Kick off your Super Bowl gathering with essential food safety precautions

This year’s Super Bowl will feature sophomore quarterback and former Heisman Trophy winner Joe Burrow and his Cincinnati Bengals taking on the Los Angeles Rams with nearly as many stars as the Hollywood Walk of Fame.

Millions of Americans will watch Super Bowl LVI and snack on hot and cold dishes throughout the four-hour festivities.

The length of the event means tables across the country will have food at room temperature for hours, leaving them susceptible to bacteria growth. And as any football fan knows, the snacking doesn’t stop before the game.

“No matter who you support, foodborne illness is a dangerous adversary we face in the game,” said Agriculture Secretary Tom Vilsack.

Here are some food safety tips for USDA Super Bowl Sunday:

#1 Remember your four steps to food safety

  • To clean: Wash your hands for 20 seconds before and after handling food, especially raw meat and poultry. Wash hands, surfaces and utensils with soap and warm water before cooking, during preparation and serving. After cleaning surfaces that raw meat and poultry have touched, apply a commercial or homemade disinfectant solution (1 tablespoon of liquid bleach per gallon of water). Use a hand sanitizer containing at least 60% alcohol.
  • Separate: Use separate cutting boards, plates, and utensils to avoid cross-contamination between raw meat or poultry and ready-to-eat foods, such as raw vegetables and fruits.
  • to cook: Check that food is cooked to a safe internal temperature using a food thermometer.
  • Coldness: Refrigerate food promptly if not consumed immediately after cooking. Do not leave food at room temperature for more than two hours. Lay out portions of food and fill serving dishes instead of laying out all the food at the start of the game.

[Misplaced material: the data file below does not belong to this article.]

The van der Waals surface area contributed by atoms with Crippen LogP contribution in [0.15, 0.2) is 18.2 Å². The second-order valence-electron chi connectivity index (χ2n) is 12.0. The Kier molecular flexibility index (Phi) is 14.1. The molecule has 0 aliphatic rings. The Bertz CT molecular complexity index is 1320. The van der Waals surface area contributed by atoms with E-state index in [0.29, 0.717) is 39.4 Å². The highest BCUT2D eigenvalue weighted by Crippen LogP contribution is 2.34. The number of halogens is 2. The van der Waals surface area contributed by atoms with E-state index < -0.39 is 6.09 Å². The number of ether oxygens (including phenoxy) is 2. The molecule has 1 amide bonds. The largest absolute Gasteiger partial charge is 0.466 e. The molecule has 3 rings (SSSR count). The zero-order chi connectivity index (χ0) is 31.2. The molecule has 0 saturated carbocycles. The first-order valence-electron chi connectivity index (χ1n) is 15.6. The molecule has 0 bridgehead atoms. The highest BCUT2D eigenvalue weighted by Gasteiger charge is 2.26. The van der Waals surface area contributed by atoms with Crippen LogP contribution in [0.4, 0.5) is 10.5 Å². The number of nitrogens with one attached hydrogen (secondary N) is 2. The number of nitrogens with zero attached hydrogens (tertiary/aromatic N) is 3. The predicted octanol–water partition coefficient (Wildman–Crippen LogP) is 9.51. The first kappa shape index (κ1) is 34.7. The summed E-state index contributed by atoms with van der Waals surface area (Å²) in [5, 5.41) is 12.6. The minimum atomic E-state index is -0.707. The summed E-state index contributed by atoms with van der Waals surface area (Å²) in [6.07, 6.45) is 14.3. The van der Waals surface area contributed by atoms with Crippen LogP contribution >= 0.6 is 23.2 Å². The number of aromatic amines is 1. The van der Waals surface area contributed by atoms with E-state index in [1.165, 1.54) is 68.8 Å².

#2 Cook your food to a safe internal temperature

  • Using a food thermometer, be sure to reach a safe internal temperature when cooking: Meat (whole beef, pork and lamb) 145 degrees F with a 3 minute standing time after removing from the fire ; ground meats 160 degrees F; poultry (ground and whole) 165 degrees F; eggs 160 degrees F; fish and shellfish 145 degrees F; and leftovers and casseroles 165 degrees F.
  • If chicken wings are on the menu, use a food thermometer on multiple wings to gauge doneness of the entire batch. If one is below 165 F, continue cooking all the wings until they reach that safe internal temperature.

#3 Avoid the danger zone

  • Bacteria multiply rapidly between 40 degrees F and 140 degrees F. This temperature range is called the Dangerous zone.
  • Perishable foods, such as chicken wings, deli wraps, and meatball bites, should be discarded if left out for more than two hours. To avoid food waste, refrigerate or freeze perishables within two hours.
    • Keep cold foods at 40 degrees F or lower by keeping foods tucked away in ice bowls or in the refrigerator until ready to serve.
    • Keep hot foods at 140 degrees F or higher by placing food in a preheated oven, warming trays, warmers, or slow cookers.
  • Divide leftovers into small portions and refrigerate or freeze them in shallow containers, which helps leftovers cool faster than storing them in large containers.

#4 Protect takeaways

  • If you order food and it is delivered or picked up before the big game, divide the food into smaller portions or pieces, place them in shallow containers and refrigerate until ready to heat and chill. to serve. You can also keep foods warm (above 140 degrees F) in a preheated oven, warming tray, chafing dish, or slow cooker.
  • When reheating foods containing meat or poultry, make sure the internal temperature reaches 165 degrees F, as measured by a food thermometer.
  • If you heat food in the microwave, make sure the contents are evenly dispersed. Since foods cooked in the microwave can have cold spots, be sure to stir the food evenly until it has reached a safe internal temperature.

A special word on salsa and guacamole:

“The reason salsa and guacamole are so susceptible to contamination is that they are made with several raw, uncooked vegetables and are often stored at room temperature,” according to the Food and Drug Administration.

Besides being left out for long periods, salsa and guacamole often contain diced raw produce, including hot peppers, tomatoes, and cilantro, which increases their risk of carrying harmful bacteria.

Anyone making fresh salsa and guacamole at home should know that these foods contain raw ingredients and must be carefully prepared and refrigerated to help prevent illness.

To prevent the growth of bacteria, these side dishes should be refrigerated within two hours. Those serving these foods should be aware of how long they have been at room temperature.

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Susan W. Lloyd